- Massive, socialistic transfer of wealth
- Will increase inflation
- Allows higher-education to continue underperforming/worthless degree programs
- Will cost taxpayers an average of over $2,000 each
President Biden will deliver a speech today during which he hopes to put a positive spin on the extremely expensive taxpayer-funded bailout of student loan debt. The speech will be filled with all the same misdirection, misinformation, and delusion that his speeches on energy, inflation, and infrastructure have contained as we near the 2022 midterm elections.
The transfer of wealth from those who didn’t take out the loans to those who did will be expensive. Estimates range from $400 billion to almost $1 trillion over the next decade, depending on program implementation.
“There’s a transfer of wealth from the society at large to people who borrowed to go to college right now,” said Andrew Lautz, director of federal policy at the National Taxpayers Union. “It has consequences for taxpayers.”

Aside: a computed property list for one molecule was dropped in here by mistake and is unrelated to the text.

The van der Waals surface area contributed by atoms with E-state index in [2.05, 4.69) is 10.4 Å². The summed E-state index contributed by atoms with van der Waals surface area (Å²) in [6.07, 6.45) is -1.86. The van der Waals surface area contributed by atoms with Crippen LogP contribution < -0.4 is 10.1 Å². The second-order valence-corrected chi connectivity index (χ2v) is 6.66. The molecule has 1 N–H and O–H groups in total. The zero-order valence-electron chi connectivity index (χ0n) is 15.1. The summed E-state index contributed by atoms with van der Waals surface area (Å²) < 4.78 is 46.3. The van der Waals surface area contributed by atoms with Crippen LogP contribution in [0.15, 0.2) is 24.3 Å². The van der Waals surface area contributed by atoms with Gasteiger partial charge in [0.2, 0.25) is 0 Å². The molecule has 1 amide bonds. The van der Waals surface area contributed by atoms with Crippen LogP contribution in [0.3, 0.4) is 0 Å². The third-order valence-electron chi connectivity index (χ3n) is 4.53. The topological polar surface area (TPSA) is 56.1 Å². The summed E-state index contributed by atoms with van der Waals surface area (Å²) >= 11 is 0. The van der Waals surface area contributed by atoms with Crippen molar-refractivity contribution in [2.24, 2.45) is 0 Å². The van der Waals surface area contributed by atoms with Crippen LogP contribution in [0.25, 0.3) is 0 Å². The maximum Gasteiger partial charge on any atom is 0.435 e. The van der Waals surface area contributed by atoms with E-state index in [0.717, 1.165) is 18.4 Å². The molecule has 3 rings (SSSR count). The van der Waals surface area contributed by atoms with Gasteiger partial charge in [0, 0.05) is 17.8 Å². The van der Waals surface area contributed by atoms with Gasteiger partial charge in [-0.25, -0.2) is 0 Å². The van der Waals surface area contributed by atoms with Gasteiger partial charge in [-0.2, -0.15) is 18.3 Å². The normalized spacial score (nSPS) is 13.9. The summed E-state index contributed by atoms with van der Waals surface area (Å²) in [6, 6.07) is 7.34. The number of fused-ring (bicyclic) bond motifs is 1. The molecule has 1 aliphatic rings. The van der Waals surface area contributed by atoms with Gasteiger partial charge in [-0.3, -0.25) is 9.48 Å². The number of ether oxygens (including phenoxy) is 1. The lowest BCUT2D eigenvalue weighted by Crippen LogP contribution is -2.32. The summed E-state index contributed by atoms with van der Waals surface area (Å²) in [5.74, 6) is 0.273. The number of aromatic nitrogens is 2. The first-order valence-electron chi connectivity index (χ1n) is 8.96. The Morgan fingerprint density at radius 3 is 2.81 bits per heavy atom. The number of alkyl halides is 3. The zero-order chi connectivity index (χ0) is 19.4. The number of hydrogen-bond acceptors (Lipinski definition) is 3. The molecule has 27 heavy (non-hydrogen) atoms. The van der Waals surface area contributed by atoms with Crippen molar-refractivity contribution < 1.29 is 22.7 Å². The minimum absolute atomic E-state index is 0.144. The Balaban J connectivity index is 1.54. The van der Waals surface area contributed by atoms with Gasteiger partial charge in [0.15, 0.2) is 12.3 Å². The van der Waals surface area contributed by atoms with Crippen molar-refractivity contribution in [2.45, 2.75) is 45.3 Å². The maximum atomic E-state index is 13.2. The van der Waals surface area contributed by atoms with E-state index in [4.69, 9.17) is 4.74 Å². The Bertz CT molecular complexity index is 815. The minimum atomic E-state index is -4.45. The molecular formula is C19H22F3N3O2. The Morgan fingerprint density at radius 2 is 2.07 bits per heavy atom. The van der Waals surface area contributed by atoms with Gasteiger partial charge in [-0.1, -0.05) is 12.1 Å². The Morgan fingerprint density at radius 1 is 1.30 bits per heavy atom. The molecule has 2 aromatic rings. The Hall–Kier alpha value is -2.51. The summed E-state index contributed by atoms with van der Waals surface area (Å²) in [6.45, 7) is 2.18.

Some experts estimate that the bailout could cost the average taxpayer $2,085.59 each to pay off loans that someone else agreed to pay back – and didn’t or won’t. Those who responsibly saved for college, worked during school to keep debt low, or paid back their own loans, will not get to pay off someone else’s debt.
The program has two other major flaws.
First, it’s inflationary. Biden’s pet project will put more money into an already over-liquid economy and turn the heat up on price hikes as it puts even more dollars on the hunt for too few goods.
Second, it doesn’t fix the over-bloated, over-inflated, low-quality, and broken higher-education system.
Why are students graduating with unsustainable debt loads and unable to find jobs that pay enough to manage the burden? Why are colleges and universities raising prices while, on average, two out of every five students at four-year schools fail to graduate? Why are some of the schools that get the most taxpayer dollars the ones with the worst student outcomes?
Some argue that institutions that consistently produce graduates with degrees that will never be able to pay for them should lose access to student loan funding. Even better, why even allow student loans or other federal aid for underperforming degrees at any college or university? If someone wants to take a crap degree, they’ll need to have the money up-front – I don’t want to pay for it. But now, thanks to Biden, I get to – we all do.
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